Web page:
Candi Borobudur is located some 45 minutes northeast of Yogyakarta. It sits on a hill in the town of Muntilan in the Magelang District.
The collection of wall relief is located on the 4 levels of terraced corridors right after the base of the temple. The carved reliefs are arranged in circular motion throughout these 4 corridors.
Candi Borobudur hosts a whopping collection of 1,460 individual narrative reliefs and 1,212 decorative ones. The reliefs generally narrate the stories that were adapted from ancient Sanskrit manuscripts that depicted the life of Prince Sidharta Gautama, the founder of Buddhism.
In all the 4-level terraces, a total of 11 series of reliefs are depicted. It is not uncommon for 2 or 3 stories are depicted parallel to each other on the wall. Unless you are an expert in reading the confusing maze of stone-carved imageries, you may not be able to follow the narration. I spent more time admiring the exquisite carvings rather than trying to understand the perplexing reliefs which experts took many years to decipher. As a trivia, if the relief blocks were to be laid out side-by-side, they will cover a distance of 2 miles. Yes, indeed a trivia, but it tells how extensive is the collection of reliefs on Candi Borobudur.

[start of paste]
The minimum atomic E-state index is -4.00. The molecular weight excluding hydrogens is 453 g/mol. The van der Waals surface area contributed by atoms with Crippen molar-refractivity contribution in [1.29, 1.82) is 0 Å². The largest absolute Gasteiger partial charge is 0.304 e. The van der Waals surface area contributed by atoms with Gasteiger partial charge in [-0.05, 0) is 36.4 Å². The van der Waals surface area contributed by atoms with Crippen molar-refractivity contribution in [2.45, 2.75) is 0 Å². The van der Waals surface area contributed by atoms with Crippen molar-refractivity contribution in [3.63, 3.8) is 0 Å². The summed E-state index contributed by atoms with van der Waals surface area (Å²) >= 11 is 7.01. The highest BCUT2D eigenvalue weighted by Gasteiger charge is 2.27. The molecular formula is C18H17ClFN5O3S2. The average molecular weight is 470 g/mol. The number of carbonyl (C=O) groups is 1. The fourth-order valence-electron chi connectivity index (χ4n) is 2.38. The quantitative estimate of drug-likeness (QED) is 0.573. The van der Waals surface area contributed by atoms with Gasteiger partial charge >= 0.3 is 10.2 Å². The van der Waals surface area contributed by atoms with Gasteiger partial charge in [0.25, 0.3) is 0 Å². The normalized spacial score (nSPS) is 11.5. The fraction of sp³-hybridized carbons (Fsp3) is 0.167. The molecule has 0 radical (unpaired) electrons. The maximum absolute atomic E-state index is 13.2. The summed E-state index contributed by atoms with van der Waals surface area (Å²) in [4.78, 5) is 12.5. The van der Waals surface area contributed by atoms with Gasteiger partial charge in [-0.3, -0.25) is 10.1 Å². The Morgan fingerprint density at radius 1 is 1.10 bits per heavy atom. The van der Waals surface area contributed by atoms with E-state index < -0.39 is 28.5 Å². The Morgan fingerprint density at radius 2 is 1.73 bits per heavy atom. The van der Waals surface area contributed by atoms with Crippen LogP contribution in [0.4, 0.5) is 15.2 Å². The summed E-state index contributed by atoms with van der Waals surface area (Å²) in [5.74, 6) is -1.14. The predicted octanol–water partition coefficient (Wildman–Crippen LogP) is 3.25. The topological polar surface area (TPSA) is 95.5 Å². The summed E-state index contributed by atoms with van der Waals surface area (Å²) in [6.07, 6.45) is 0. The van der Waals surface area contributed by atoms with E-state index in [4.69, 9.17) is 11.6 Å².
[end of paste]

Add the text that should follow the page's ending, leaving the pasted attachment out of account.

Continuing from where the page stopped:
I would like to relate a unique ritual called Pradakcina which visitors are recommended to embark when visiting Candi Borobudur. One should enter the temple on the east gate (no worries, the archeological park personnel will ensure you enter this way). Then, circle the temple clockwise while basking in celebration of the life of Buddha depicted by the reliefs. Note that in the various narrations, Buddha mostly appears in its human form, but there are also images of his previous reincarnations as a deer, swan, bird, elephant or rabbit. The Pradakcina ritual signifies the act of paying homage to the good spirits.
Intriguing art forms.